Lessons our Dogs Teach us and a Book Giveaway

Molly, giving Dale one of her famous kissies

The tell tale signs were all there: The coughing, heaving, wheezing.

I tried to ignore them. After having pets all of my life, I knew deep down that it wasn’t allergies or a cold.

Last week, our (approximately) 8-year-old red Dachshund, Molly, was diagnosed with an enlarged heart.

It was hard not getting upset at this piece of news, knowing there is no cure for pet heart patients.

Three weeks ago, Molly was running around the deck with her kibble ball (a ball that dispenses bits of food when it is pushed just right) and last week, she could barely make it to The Belle Writer’s Studio with me without going into a coughing fit and wheezing for 5 minutes.

Our vet said it’s not an uncommon problem and one that does happen very suddenly. The best we can do is make her comfortable with medications until the quality of her life reaches the point that allows us to give her a way out.

It’s been 15 years now, but our Maltese, Angel, the dog Dale got for me for a high school graduation present, died of congestive heart failure, the result of an enlarged heart. We took care of her for two years before she left us on her own one night.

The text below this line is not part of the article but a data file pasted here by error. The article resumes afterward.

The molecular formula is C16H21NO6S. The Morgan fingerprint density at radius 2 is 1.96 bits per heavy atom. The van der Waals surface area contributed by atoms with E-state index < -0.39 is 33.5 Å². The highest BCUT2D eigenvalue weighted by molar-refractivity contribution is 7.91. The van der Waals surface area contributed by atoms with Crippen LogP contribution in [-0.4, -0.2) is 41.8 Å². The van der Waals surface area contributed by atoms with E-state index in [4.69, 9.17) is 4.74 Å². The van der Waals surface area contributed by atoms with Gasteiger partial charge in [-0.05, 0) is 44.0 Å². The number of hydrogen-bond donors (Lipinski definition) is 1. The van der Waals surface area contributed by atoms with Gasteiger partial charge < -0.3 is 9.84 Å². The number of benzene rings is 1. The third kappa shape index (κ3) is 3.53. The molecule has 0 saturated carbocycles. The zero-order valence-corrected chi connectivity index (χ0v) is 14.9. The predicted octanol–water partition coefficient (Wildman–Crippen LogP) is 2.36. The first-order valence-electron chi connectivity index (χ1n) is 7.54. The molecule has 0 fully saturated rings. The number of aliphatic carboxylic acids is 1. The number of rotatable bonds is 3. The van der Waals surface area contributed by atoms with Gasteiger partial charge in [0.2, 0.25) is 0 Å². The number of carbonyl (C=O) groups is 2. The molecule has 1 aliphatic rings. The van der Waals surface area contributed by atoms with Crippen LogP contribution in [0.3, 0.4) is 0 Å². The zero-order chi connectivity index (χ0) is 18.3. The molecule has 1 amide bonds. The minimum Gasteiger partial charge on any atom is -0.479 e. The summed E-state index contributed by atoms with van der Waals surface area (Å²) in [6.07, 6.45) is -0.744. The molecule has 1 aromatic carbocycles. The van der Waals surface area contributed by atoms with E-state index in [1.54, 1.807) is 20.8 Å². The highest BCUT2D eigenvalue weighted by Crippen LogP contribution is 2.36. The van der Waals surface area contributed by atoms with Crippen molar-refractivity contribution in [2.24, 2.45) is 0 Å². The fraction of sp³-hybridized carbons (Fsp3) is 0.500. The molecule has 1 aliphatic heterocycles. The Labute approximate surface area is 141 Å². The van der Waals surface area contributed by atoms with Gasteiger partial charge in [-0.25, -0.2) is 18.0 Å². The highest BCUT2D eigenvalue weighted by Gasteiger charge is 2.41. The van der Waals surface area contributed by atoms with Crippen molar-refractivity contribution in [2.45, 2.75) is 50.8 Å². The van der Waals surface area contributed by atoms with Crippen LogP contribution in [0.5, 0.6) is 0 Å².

I remember little of those years, but I do remember the good times. Angel started going everywhere with us and we savored each day with her. She was the only dog I have ever known that seemed to respond to music and she loved to be picked up and dance with me.

It was Angel that really taught me as an adult to appreciate the days we have with our loved ones, be they human or animal, and not wait until we know they are dying to create memories.

So while we were sad over the news we got about Molly last week, we know too, that she has also had a wonderful life since coming to live with us. We’ve taken every opportunity we can for those walks and playtime (I learned from LL community member, Roxanne Hawn’s blog, Champion of my Heart, last year that those strange noises Molly makes while playing is actually doggy laughter).

We’ve been extra patient with her never-ending kissies (she was of course, a rescue and handed to me by her former owner, who scrunched up her nose and said, “We don’t like dogs that lick!”) and the Sunday mornings she’s barked at us and bitten our hair, demanding we get out of bed and feed her.

There are no regrets about how we spent our time with her until now and of course, we will continue to dote on her as long as we can.